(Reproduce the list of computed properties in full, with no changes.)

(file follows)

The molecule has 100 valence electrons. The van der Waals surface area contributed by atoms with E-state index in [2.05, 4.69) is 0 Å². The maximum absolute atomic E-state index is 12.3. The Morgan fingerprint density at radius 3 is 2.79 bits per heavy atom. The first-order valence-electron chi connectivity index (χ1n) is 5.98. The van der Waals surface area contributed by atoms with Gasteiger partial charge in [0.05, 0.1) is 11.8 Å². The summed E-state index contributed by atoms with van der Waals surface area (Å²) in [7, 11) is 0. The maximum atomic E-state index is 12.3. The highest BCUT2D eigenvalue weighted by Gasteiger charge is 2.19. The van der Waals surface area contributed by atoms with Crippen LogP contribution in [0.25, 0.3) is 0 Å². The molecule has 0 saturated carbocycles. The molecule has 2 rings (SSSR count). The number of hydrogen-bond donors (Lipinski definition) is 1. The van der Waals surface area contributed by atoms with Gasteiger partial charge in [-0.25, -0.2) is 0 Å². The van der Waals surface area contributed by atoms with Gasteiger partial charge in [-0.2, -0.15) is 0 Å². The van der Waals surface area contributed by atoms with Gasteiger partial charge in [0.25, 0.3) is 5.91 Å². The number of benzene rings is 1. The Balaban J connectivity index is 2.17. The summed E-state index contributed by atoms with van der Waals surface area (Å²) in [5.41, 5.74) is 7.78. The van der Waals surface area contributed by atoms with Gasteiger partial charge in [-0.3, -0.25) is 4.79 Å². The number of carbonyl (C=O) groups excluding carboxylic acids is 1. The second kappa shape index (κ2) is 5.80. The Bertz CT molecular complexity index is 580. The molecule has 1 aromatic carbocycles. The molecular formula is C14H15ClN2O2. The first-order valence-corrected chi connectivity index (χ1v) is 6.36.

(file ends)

The molecule has 100 valence electrons. The van der Waals surface area contributed by atoms with E-state index in [2.05, 4.69) is 0 Å². The maximum absolute atomic E-state index is 12.3. The Morgan fingerprint density at radius 3 is 2.79 bits per heavy atom. The first-order valence-electron chi connectivity index (χ1n) is 5.98. The van der Waals surface area contributed by atoms with Gasteiger partial charge in [0.05, 0.1) is 11.8 Å². The summed E-state index contributed by atoms with van der Waals surface area (Å²) in [7, 11) is 0. The maximum atomic E-state index is 12.3. The highest BCUT2D eigenvalue weighted by Gasteiger charge is 2.19. The van der Waals surface area contributed by atoms with Crippen LogP contribution in [0.25, 0.3) is 0 Å². The molecule has 0 saturated carbocycles. The molecule has 2 rings (SSSR count). The number of hydrogen-bond donors (Lipinski definition) is 1. The van der Waals surface area contributed by atoms with Gasteiger partial charge in [-0.25, -0.2) is 0 Å². The van der Waals surface area contributed by atoms with Gasteiger partial charge in [-0.2, -0.15) is 0 Å². The van der Waals surface area contributed by atoms with Gasteiger partial charge in [0.25, 0.3) is 5.91 Å². The number of benzene rings is 1. The Balaban J connectivity index is 2.17. The summed E-state index contributed by atoms with van der Waals surface area (Å²) in [5.41, 5.74) is 7.78. The van der Waals surface area contributed by atoms with Gasteiger partial charge in [-0.3, -0.25) is 4.79 Å². The number of carbonyl (C=O) groups excluding carboxylic acids is 1. The second kappa shape index (κ2) is 5.80. The Bertz CT molecular complexity index is 580. The molecule has 1 aromatic carbocycles. The molecular formula is C14H15ClN2O2. The first-order valence-corrected chi connectivity index (χ1v) is 6.36.